Philographics — Genis Carreras Philographics Philographics is a series of posters that explain big ideas in simple shapes. They are the result of combining the world of philosophy with graphic design. Unsounded September 23, 2016, at 12:00 AM With these two NSFW pages and a Ch12 preview, that's a wrap for chapter 11! Unsounded's been going since July of 2010. Lexical Distance Among the Languages of Europe « Etymologikon™ Posted by Teresa Elms on 4 March 2008 This chart shows the lexical distance — that is, the degree of overall vocabulary divergence — among the major languages of Europe. The size of each circle represents the number of speakers for that language. Circles of the same color belong to the same language group. All the groups except for Finno-Ugric (in yellow) are in turn members of the Indo-European language family.
13 Hilariously Bizarre Vintage Ads Have you ever seen old advertisements from vintage newspapers and magazines? Iâ€™m not saying our ads today have drastically improved in quality, but at least they donâ€™t force you to read 700 words just to figure out what theyâ€™re trying to sell. Itâ€™s a miracle anybody ever sold anything back in the olden days. Anyway, today weâ€™re ranking some of the weirdest vintage ads youâ€™ll ever see. Reading insecurity: The crippling fear that the digital age has left you unable to read deeply and thoughtfully. Everett Collection Slate is an online magazine, which means you are almost certainly reading this on a screen. It is more likely to be morning than evening. You are perhaps at work, chasing a piece of information rather than seeking to immerse yourself in a contemplative experience. You probably have other tabs open—you will flick to one if I go on too long.
100 Diagrams That Changed the World Since the dawn of recorded history, we’ve been using visual depictions to map the Earth, order the heavens, make sense of time, dissect the human body, organize the natural world, perform music, and even concretize abstract concepts like consciousness and love. 100 Diagrams That Changed the World (public library) by investigative journalist and documentarian Scott Christianson chronicles the history of our evolving understanding of the world through humanity’s most groundbreaking sketches, illustrations, and drawings, ranging from cave paintings to The Rosetta Stone to Moses Harris’s color wheel to Tim Berners-Lee’s flowchart for a “mesh” information management system, the original blueprint for the world wide web. It appears that no great diagram is solely authored by its creator. Most of those described here were the culmination of centuries of accumulated knowledge.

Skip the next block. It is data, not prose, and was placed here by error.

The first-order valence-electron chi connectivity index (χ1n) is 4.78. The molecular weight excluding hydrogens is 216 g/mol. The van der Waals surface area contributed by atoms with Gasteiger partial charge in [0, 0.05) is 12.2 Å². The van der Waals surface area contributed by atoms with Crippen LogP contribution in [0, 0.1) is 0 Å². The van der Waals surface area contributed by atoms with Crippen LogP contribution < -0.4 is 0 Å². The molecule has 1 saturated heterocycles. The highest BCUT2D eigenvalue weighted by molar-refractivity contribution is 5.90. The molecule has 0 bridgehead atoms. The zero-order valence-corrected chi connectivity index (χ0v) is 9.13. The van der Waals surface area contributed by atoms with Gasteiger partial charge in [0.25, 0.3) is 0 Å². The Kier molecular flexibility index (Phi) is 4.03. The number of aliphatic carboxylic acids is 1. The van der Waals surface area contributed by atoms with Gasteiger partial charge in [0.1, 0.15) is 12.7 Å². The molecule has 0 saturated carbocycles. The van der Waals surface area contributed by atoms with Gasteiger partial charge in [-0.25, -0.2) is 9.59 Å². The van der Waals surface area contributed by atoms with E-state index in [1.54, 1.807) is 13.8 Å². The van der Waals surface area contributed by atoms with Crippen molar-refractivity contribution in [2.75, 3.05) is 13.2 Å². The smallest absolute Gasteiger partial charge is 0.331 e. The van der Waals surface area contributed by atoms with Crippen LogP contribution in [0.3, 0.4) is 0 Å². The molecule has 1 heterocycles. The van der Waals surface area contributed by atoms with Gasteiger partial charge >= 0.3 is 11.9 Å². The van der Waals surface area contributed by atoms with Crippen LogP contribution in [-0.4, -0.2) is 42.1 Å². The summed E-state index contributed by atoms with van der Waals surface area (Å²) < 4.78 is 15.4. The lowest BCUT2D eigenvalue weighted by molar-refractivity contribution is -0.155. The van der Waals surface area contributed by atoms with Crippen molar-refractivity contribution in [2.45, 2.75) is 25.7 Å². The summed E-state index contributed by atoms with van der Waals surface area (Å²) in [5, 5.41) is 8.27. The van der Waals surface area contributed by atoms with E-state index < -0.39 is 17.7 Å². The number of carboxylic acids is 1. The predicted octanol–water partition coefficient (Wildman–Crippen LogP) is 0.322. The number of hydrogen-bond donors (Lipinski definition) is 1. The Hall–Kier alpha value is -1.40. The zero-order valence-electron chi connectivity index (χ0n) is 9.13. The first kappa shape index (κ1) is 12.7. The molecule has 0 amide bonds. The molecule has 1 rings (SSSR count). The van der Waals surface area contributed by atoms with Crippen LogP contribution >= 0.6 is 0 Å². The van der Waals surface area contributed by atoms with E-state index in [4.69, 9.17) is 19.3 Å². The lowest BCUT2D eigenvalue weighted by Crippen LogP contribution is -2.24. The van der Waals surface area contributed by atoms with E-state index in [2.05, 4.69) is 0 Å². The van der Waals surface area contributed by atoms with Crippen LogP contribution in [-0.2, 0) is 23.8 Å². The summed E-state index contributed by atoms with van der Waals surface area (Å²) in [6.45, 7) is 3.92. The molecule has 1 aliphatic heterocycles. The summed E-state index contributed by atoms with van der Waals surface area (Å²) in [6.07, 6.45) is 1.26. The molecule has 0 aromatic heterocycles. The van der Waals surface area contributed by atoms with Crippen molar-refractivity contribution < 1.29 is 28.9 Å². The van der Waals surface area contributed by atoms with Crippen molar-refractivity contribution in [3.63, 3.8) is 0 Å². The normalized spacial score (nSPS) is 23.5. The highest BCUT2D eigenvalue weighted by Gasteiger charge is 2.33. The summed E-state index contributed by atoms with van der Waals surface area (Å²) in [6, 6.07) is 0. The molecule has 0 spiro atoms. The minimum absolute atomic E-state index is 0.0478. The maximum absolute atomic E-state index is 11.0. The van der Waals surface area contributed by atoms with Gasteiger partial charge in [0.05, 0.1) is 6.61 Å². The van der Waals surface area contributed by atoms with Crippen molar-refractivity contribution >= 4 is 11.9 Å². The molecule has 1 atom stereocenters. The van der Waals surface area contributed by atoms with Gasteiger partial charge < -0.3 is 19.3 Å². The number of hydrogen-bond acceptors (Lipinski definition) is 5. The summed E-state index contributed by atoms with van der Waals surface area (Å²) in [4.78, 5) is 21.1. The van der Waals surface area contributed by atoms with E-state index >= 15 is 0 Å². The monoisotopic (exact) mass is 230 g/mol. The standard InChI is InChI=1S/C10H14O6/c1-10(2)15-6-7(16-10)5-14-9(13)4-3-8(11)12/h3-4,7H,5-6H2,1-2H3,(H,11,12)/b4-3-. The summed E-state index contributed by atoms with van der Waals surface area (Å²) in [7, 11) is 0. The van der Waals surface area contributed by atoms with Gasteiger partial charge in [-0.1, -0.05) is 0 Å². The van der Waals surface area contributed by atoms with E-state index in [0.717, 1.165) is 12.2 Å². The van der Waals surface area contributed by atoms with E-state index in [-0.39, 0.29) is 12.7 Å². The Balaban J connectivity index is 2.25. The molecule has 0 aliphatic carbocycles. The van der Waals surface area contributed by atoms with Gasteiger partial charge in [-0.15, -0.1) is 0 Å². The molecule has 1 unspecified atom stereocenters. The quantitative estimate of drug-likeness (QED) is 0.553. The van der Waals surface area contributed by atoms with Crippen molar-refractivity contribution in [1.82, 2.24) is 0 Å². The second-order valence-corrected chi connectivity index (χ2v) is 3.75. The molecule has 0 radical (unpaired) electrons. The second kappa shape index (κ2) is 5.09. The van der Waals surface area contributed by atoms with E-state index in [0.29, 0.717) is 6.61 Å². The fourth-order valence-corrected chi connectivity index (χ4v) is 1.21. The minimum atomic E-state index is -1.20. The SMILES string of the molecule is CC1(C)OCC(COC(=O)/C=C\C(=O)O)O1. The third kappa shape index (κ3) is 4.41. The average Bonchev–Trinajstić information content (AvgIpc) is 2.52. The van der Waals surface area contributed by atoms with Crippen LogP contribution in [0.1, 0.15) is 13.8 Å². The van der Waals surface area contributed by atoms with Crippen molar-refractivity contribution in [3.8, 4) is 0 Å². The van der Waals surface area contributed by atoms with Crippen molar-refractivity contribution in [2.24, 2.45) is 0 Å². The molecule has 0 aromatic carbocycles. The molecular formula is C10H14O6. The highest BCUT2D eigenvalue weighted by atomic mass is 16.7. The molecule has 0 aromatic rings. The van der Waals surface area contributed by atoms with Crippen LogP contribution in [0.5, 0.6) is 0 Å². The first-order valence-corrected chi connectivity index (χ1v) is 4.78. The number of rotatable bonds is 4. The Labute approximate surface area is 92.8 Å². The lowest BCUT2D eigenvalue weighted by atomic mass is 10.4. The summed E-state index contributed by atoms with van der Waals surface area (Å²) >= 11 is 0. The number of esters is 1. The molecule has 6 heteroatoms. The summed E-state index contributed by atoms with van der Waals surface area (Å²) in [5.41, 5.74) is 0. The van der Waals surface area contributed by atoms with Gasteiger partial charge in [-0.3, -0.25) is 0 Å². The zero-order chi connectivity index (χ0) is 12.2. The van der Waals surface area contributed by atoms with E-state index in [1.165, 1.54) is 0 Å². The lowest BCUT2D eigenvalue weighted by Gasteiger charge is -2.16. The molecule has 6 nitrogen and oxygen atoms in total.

reMIND I don’t usually bring up world events on this blog but I just can’t help myself. This is just too big to ignore. So we all know about the current war going on in Syria and Damascus (the capital of Syria) right? You have probably been hearing about all the drama between Israel, Russia, China and the US and everyone else right? Well, have you ever read Isaiah 17? Google’s Ray Kurzweil predicts how the world will change Ray Kurzweil is sitting in an office in San Francisco’s tallest building overlooking the Golden Gate Bridge. Over 45 minutes, speaking rapidly in monotone sentences dense with facts and ideas, Google’s director of engineering has outlined a future for the world that would seem incredible, were it not that this man has a 30-year track record of making seemingly bonkers predictions that have proved to be accurate. Among other things, Kurzweil predicted that the internet would become central to our lives when it was still a niche and unreliable network in the Eighties; he pinpointed when computers would be able to beat humans at chess, eight years before the world champion Garry Kasparov was defeated by IBM’s Deep Blue; and he foresaw the collapse of the Soviet Union. Kurzweil doesn’t just foretell the future, though — he is also responsible for helping to shape it. One of his current projects is the Google Brain.
Tarantino baby names Did you know that more babies are conceived in the fall than any other season? With the cooler weather and the holiday festivities, the desire to get cozy and hibernate creates perfect procreation conditions. If you are a part of this special group get ready for nine months of non-stop baby name discussions. Naming your kiddo should be fun so we thought we’d help you out. You love QT’s films and his characters, so why not name your precious after someone you have admired for so long.
School Days Whether you experience it vicariously through your children, or are simply reliving your own school days, it’s difficult when Labor Day comes around not to feel those old butterfly stirrings of anxiety and anticipation. School, from kindergarten to twelfth grade, is rich terrain for tumult and transformation, and it can be thrilling to see those upheavals explored in fiction. The ur-school story in The New Yorker was, of course, Muriel Spark’s “The Prime of Miss Jean Brodie,” which took up almost an entire issue of the magazine in October, 1961. (Subscribers can read it in full here.) For this collection, we took a look at more recent depictions of the educational life.